NEW YORK (Reuters) - Fading hopes the United States will raise the debt ceiling in time to avert a default have rattled funding markets, as traders now expect Washington might not reach a deal until the end of the year.
Banks and money market funds have shed U.S. Treasury bills that mature through the end of the year, briefly sending their interest rates to the highest since the 2008 global financial crisis.
The latest showdown between the President and the Republicans over the budget has undermined investors’ confidence in Treasury bills, which had been seen almost as good as cash due to the short maturity backed by the full faith and credit of the U.S. government.
The fear is that the United States might delay payments on its debt, as President Barack Obama and Republican lawmakers have made little progress toward raising the $16.7 trillion debt limit, which would be exhausted on October 17.
“As the week progressed, you have seen an increase in volatility,” said Jill King, partner and senior portfolio manager at Horizon Cash Management LLC in Chicago.
Interest rates on the T-bill issue due that day, what traders dubbed the “drop dead date,” traded above 0.50 percent on Thursday, or about 15 basis points above the yield on a two-year Treasury note. The October 17 T-bill rate retreated to 0.26 percent on Friday, which was still double the level a week ago.
Friday’s decline was in response to talk the debt ceiling could be raised through late November - which in turn inspired selling in issues maturing in December, as those are now seen as riskier.
Interest rates on T-bills that mature from Oct 24 through the end of the year ranged from 0.18 percent to 0.32 percent.
“All the bills that would be at risk will probably continue to reflect nervousness until we do get the longer term increase in the debt ceiling,” said Ira Jersey, interest rate strategist at Credit Suisse in New York.
Major money market mutual funds, including Fidelity, J.P. Morgan and Pimco have shunned T-bills most vulnerable to the government missing its October 17 debt ceiling deadline.
BlackRock said its money funds have no holdings in T-bills due in late October through early November.
“We continue to take prudent actions in preparation for all potential outcomes, despite our belief that Congress and the President will likely act to prevent a U.S. default,” the world’s largest asset manager said in a statement to Reuters.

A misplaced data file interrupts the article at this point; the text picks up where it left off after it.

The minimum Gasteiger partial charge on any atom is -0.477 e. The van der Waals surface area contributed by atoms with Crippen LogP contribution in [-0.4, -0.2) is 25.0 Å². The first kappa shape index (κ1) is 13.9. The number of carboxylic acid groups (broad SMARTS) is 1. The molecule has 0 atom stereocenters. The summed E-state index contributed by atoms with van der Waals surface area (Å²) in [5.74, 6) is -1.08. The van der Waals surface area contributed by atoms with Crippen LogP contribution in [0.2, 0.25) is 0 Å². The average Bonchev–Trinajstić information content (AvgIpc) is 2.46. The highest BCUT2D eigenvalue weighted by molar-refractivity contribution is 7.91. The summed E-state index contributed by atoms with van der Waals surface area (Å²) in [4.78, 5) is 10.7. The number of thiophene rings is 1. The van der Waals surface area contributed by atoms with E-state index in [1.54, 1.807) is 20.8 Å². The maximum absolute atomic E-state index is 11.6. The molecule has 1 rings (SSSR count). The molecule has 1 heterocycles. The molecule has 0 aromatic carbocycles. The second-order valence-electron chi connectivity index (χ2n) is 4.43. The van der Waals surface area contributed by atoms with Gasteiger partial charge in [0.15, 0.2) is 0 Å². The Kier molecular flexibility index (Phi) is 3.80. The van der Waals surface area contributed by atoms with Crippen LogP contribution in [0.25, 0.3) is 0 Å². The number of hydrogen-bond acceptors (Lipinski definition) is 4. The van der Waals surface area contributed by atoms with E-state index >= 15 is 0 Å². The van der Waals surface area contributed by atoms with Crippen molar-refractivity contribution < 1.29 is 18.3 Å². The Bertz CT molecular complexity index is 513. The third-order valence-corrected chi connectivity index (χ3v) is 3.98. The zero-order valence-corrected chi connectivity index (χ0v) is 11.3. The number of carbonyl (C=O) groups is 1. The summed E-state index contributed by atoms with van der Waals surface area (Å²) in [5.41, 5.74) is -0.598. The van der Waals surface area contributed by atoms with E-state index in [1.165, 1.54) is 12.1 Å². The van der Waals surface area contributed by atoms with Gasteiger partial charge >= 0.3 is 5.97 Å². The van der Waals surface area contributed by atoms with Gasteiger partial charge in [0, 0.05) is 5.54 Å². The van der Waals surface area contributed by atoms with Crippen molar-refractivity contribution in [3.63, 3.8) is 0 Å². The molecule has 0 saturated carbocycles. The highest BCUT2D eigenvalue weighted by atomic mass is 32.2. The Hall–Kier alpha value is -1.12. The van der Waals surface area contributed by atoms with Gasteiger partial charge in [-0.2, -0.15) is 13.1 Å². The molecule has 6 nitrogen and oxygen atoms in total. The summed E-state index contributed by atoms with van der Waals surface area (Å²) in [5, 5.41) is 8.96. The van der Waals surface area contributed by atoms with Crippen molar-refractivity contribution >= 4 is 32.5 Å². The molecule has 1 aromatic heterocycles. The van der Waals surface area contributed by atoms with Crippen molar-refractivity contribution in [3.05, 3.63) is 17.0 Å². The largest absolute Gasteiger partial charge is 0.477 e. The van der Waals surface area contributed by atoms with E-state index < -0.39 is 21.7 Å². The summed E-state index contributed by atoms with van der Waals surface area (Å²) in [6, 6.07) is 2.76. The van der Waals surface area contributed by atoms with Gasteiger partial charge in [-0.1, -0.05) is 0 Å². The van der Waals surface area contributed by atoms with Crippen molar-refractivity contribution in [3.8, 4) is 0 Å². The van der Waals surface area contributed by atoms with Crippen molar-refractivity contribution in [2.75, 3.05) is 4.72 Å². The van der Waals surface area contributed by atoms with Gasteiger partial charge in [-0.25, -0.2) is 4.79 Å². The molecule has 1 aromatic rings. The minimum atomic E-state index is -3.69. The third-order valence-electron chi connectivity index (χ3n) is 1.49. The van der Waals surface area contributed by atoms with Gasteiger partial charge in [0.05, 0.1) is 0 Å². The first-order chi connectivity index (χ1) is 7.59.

As the government’s short-term borrowing costs have jumped, borrowing costs for companies, banks and Wall Street have climbed in the past 72 hours, signaling traders’ worries the Washington impasse over the debt ceiling might drag on much longer than they had expected just a week ago.
On Wall Street, U.S. stocks rallied sharply on Thursday and extended gains on Friday on faint signs of progress for a deal. However, an actual agreement has not yet come to pass, with negotiations expected to continue through the weekend.
The fight has also resulted in the first government shutdown in 17 years, which led to the furlough of at least half a million federal workers and contractors. This development also knocked U.S. consumer sentiment to a nine-month low, just weeks before the start of the year-end holiday shopping season.
Concerns over delayed interest and principal payments on Uncle Sam’s debt have spilled over to the $5 trillion repurchase agreement market where banks and Wall Street firms pledge their T-bills as collateral to raise cash to fund their daily operations.
“In the repo market there are a lot of people that said they would like to replace whatever at-risk collateral they can for other collateral,” Credit Suisse’s Jersey said.
The overnight interest rates on repos backed by Treasuries traded to a four-month high near 0.25 percent on Thursday before easing to 0.19 percent on Friday. A week ago, they were at 0.09 percent. Some of the move on Friday was in anticipation of the long weekend, as U.S. bond markets are closed on Monday for the U.S. Columbus Day holiday.
Still, while short-term rates have jumped, they remain very close to zero and would fall quickly when Washington reaches a debt deal.
On the other hand, short-term rates might resume their rise if the President and Republicans remain far apart in raising the debt ceiling, or produce a very short-term solution that will result in another fiscal showdown before year-end.
“If this carries into next week and we don’t see a longer-term settlement in raising the debt ceiling, you will see a lot more volatility,” Horizon’s King said.
Additional reporting by Karen Brettell and Ashley Lau; Editing by Chris Reese